It's all well and good to begin your Sabbath in the Hamptons as earlyon Friday afternoon as possible. It's all well and goodto regard Sabbath observance as the epitome of Jewish observance. But ifa Jew observes the Sabbath and nobody sees the results, has the Jewobserved the Sabbath?
The same question can be asked regarding the performance of any mitzvah(a commanded holy act). Our return journey to relevance begins withchanging the traditional way in which we understand and think aboutthe goals of Jewish ritual life. We must re-understand what it really means to have fulfilled a mitzvah.
The criterion for "fulfillment" that we need employ is drawn from the workof a late 13th century scholar, the anonymous author of the Sefer HaChinuch (The Book of Instruction). He wrote that the reason we perform mitzvotis that "the heart is drawn after the deeds." The performance is intended to constantly shape and reshape our entire system of personal conduct. By this measure, I would argue that a Jew has not truly observed the Sabbath unless the world sees the results on Tuesday.
How can observance of Sabbath express itself on Tuesday? Let's begin by asking a more fundamental question: What is the underlying premise ofSabbath observance? We work for six days and rest on the seventh because Godworked for six days and rested on the seventh after creatingthe world. And what does our replication of the Divine workschedule suggest to us? It should suggest that on the six days of the week thatwe work, we perceive ourselves as employees in the Divine workshop who havebeen charged with maintaining and enhancing our heavenly employer'sproject.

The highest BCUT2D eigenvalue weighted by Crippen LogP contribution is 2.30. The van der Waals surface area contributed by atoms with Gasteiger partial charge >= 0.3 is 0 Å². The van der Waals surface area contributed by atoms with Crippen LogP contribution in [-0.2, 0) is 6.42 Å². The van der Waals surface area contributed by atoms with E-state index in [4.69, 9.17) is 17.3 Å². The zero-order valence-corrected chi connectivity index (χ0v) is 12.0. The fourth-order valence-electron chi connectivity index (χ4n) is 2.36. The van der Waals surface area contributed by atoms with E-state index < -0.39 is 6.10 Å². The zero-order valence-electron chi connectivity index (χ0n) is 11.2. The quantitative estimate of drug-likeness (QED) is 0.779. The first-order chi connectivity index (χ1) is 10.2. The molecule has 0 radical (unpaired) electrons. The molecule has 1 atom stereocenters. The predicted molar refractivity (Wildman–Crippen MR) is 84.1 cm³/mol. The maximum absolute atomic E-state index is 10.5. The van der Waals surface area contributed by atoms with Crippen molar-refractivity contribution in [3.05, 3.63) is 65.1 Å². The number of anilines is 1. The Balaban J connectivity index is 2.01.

And what is the message of refraining from writing onthe Sabbath? It is to understand that when we do write--on the other sixdays--we do so according to God's exacting specifications. We write only thetruth, and do not obfuscate. We write only well of others, giving them the benefit of the doubt whenever possible. Our writing needs to be free of offensive language and insensitive references. We write on God's letterhead. This is what it ultimately means to observe the Sabbath.
And what is the message of not having others do work for us on theSabbath? It is that when we do have others working for us, wevalue them as God values them. Our workplaces must be suffused with respect,fairness, and honesty. This is how Sabbath observance and Sabbath observerscome to matter.
Similar discussions can be had concerning refrainingfrom commercial activity on the Sabbath, and refraining from killing eveninsects, or plucking leaves on the seventh day. It's really all about how we doconduct commerce, and how we do interact with God's natural environment onTuesday, Thursday, and Sunday.
This past year, our synagogue became the first in thecountry to work on a Habitat for Humanity site on a Sunday, rather than onHabitat's usual Saturday workday. Of course, this opportunity to helphouse those who need homes is inherently and incredibly worthwhile. Butnext year, I will couple our Habitat workday with a seminar on the previousSaturday, on the laws of not building on the Sabbath. The message will simplybe that we observe the Sabbath fully and totally when we don't build onSaturday, and then build on Sunday.